Golden Joysticks: Grand Theft Auto 5 bags Game of the Year award
- 25 October 2013
- From the section Technology
The adult-themed crime game, Grand Theft Auto 5, has won the top prize at the Golden Joystick awards.
Rockstar's controversial game - where players commit crime in the fictional city of Los Santos - was presented with the Game of the Year gong at a ceremony in central London.
Sony's The Last of Us also scooped two awards.
Ken Levine - the man behind Bioshock and System Shock 2 - was honoured with a lifetime achievement award.
The Golden Joysticks are the largest publicly-voted video game awards in the world, with this year more than 10 million people casting a vote.
The Lifetime Achievement is a new addition to the ceremony.
Mr Levine has been a high profile figure in the industry ever since he worked with designer Doug Church, on the first-person shooter, Thief: The Dark Project, credited with being one of the first titles to introduce the concept of stealth into video games.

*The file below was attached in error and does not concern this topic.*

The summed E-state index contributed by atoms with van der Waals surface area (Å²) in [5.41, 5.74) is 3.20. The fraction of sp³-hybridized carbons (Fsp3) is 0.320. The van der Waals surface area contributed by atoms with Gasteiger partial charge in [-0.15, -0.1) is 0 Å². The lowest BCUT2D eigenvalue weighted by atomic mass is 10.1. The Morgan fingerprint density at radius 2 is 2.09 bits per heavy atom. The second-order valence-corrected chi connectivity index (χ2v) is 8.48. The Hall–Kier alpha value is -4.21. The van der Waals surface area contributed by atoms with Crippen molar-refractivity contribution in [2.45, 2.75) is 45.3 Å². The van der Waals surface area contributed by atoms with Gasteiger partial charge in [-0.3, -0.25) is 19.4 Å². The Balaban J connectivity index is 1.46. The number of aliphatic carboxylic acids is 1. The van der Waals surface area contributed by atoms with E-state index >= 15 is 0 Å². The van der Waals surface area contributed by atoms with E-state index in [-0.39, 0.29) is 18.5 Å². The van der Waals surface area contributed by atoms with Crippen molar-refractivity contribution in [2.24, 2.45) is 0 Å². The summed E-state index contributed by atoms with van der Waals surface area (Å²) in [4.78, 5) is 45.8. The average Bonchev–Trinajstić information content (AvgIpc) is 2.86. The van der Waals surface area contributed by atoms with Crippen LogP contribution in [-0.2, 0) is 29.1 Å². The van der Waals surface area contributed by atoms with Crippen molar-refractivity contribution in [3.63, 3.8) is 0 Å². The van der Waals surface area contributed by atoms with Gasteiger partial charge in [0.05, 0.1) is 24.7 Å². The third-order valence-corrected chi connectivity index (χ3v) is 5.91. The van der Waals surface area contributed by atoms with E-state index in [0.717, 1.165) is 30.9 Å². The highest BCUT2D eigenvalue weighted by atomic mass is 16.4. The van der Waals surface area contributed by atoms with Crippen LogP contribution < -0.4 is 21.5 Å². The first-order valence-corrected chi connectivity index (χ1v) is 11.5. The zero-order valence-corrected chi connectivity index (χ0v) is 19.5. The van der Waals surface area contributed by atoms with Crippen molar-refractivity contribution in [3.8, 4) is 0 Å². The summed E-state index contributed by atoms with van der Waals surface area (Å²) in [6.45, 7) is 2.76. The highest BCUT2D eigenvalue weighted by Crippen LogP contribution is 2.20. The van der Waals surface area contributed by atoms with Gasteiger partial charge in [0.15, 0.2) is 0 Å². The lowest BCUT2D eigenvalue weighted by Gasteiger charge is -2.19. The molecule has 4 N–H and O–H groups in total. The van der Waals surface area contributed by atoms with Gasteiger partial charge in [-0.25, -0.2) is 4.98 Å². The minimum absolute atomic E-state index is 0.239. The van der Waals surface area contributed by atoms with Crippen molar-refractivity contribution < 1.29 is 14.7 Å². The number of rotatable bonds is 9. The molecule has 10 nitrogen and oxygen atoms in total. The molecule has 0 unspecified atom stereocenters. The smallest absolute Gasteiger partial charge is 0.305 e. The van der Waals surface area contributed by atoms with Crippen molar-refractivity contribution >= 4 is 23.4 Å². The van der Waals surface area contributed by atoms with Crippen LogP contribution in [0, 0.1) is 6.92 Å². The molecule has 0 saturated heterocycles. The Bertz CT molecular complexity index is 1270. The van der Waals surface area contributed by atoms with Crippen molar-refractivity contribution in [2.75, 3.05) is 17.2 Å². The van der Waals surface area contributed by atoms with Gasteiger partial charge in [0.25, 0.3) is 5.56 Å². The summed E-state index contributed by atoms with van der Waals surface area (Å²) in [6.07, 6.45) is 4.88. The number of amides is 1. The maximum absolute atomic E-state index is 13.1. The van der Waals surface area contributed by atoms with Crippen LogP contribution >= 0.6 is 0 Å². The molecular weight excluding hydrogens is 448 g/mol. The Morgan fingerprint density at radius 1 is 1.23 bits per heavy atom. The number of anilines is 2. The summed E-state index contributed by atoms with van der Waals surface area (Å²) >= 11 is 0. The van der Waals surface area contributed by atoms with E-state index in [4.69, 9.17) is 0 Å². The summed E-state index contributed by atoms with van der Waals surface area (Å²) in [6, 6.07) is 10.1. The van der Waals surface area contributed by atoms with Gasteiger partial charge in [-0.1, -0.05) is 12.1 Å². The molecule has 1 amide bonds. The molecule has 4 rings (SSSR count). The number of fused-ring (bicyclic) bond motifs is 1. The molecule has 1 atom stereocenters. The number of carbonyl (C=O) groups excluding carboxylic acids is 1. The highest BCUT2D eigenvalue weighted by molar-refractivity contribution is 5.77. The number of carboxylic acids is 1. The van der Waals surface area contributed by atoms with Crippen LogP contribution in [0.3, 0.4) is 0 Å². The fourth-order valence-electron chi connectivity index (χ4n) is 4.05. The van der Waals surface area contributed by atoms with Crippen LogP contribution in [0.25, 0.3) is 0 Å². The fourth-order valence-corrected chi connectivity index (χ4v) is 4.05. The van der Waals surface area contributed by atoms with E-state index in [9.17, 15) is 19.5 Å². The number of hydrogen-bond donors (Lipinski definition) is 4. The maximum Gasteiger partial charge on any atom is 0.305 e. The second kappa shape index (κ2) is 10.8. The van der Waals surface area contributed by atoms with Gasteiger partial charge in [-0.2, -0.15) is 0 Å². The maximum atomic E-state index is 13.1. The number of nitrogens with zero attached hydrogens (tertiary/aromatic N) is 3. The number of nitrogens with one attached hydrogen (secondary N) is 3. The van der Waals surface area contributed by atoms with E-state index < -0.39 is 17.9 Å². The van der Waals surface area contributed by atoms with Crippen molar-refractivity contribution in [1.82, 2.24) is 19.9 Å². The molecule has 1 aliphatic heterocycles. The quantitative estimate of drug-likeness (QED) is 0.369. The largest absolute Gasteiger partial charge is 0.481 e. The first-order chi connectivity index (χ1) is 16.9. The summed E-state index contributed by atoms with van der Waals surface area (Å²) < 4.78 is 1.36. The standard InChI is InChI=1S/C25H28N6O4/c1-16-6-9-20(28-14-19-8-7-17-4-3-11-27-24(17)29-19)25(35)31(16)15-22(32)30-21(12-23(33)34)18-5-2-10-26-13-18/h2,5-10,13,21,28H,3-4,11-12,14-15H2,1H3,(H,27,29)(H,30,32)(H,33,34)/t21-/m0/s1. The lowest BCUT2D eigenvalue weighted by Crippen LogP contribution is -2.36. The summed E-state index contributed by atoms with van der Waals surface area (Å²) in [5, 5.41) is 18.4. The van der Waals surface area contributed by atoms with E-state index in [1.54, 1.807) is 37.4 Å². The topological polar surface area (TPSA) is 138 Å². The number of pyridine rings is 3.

"The great thing about the still-maturing nature of video games is you get to be inspired by the work of novices and veterans alike," he said.
"We're all figuring out day by day exactly what the medium is capable of."
Now in its 31st year, the awards were first given out back in 1983, with the first Game of the Year award going to Jet Pac on the ZX Spectrum.
Andy Robinson, editor of Computer and Videogames, said that three decades on, the awards still "represent the voice of gamers worldwide".
"We've revamped the categories to reflect the diversity of modern gaming and also added the inaugural Lifetime Achievement award, which has made this year's ceremony the most thrilling for us yet," he said.
The Golden Joysticks are not the only big awards for the video games industry.
The British Academy of Film and Television Arts hands out its Video Game Baftas in the spring each year, although the majority of their awards are selected by a panel of experts, rather than a public vote.
Grand Theft Auto 5, released last month, quickly became the fastest selling entertainment product ever, taking just three days to generate $1bn (£620m) in revenue.